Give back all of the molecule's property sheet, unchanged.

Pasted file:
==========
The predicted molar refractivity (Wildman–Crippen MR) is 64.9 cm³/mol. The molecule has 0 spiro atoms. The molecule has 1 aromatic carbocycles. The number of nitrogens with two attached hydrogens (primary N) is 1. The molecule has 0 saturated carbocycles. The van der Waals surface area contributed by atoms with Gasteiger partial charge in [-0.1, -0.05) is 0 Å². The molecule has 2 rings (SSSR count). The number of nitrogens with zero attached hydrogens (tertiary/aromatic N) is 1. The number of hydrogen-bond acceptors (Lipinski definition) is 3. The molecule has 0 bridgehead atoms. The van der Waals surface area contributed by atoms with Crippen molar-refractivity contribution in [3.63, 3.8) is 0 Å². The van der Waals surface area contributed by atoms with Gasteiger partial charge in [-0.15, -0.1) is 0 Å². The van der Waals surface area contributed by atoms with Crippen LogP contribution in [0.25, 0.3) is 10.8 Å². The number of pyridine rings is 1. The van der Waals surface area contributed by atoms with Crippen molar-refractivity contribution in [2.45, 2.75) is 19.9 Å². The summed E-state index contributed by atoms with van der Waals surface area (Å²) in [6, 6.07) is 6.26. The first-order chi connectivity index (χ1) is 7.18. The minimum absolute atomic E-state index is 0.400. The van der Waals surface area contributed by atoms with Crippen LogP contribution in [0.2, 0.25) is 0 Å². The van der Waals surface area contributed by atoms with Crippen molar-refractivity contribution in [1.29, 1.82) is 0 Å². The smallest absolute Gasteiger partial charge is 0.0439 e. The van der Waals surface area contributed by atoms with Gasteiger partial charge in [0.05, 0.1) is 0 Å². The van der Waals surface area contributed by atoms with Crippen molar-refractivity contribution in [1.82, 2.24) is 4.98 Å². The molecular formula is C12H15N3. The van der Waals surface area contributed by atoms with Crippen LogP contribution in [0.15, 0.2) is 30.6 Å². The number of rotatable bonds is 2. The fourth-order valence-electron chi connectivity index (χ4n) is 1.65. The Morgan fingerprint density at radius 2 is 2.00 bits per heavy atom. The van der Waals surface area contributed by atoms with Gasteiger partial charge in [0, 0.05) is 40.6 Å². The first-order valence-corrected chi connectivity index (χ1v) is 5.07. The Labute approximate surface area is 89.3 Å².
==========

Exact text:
The predicted molar refractivity (Wildman–Crippen MR) is 64.9 cm³/mol. The molecule has 0 spiro atoms. The molecule has 1 aromatic carbocycles. The number of nitrogens with two attached hydrogens (primary N) is 1. The molecule has 0 saturated carbocycles. The van der Waals surface area contributed by atoms with Gasteiger partial charge in [-0.1, -0.05) is 0 Å². The molecule has 2 rings (SSSR count). The number of nitrogens with zero attached hydrogens (tertiary/aromatic N) is 1. The number of hydrogen-bond acceptors (Lipinski definition) is 3. The molecule has 0 bridgehead atoms. The van der Waals surface area contributed by atoms with Crippen molar-refractivity contribution in [3.63, 3.8) is 0 Å². The van der Waals surface area contributed by atoms with Gasteiger partial charge in [-0.15, -0.1) is 0 Å². The van der Waals surface area contributed by atoms with Crippen LogP contribution in [0.25, 0.3) is 10.8 Å². The number of pyridine rings is 1. The van der Waals surface area contributed by atoms with Crippen molar-refractivity contribution in [2.45, 2.75) is 19.9 Å². The summed E-state index contributed by atoms with van der Waals surface area (Å²) in [6, 6.07) is 6.26. The first-order chi connectivity index (χ1) is 7.18. The minimum absolute atomic E-state index is 0.400. The van der Waals surface area contributed by atoms with Crippen LogP contribution in [0.2, 0.25) is 0 Å². The van der Waals surface area contributed by atoms with Crippen molar-refractivity contribution in [1.29, 1.82) is 0 Å². The smallest absolute Gasteiger partial charge is 0.0439 e. The van der Waals surface area contributed by atoms with Gasteiger partial charge in [0.05, 0.1) is 0 Å². The van der Waals surface area contributed by atoms with Crippen molar-refractivity contribution in [1.82, 2.24) is 4.98 Å². The molecular formula is C12H15N3. The van der Waals surface area contributed by atoms with Crippen LogP contribution in [0.15, 0.2) is 30.6 Å². The number of rotatable bonds is 2. The fourth-order valence-electron chi connectivity index (χ4n) is 1.65. The Morgan fingerprint density at radius 2 is 2.00 bits per heavy atom. The van der Waals surface area contributed by atoms with Gasteiger partial charge in [0, 0.05) is 40.6 Å². The first-order valence-corrected chi connectivity index (χ1v) is 5.07. The Labute approximate surface area is 89.3 Å².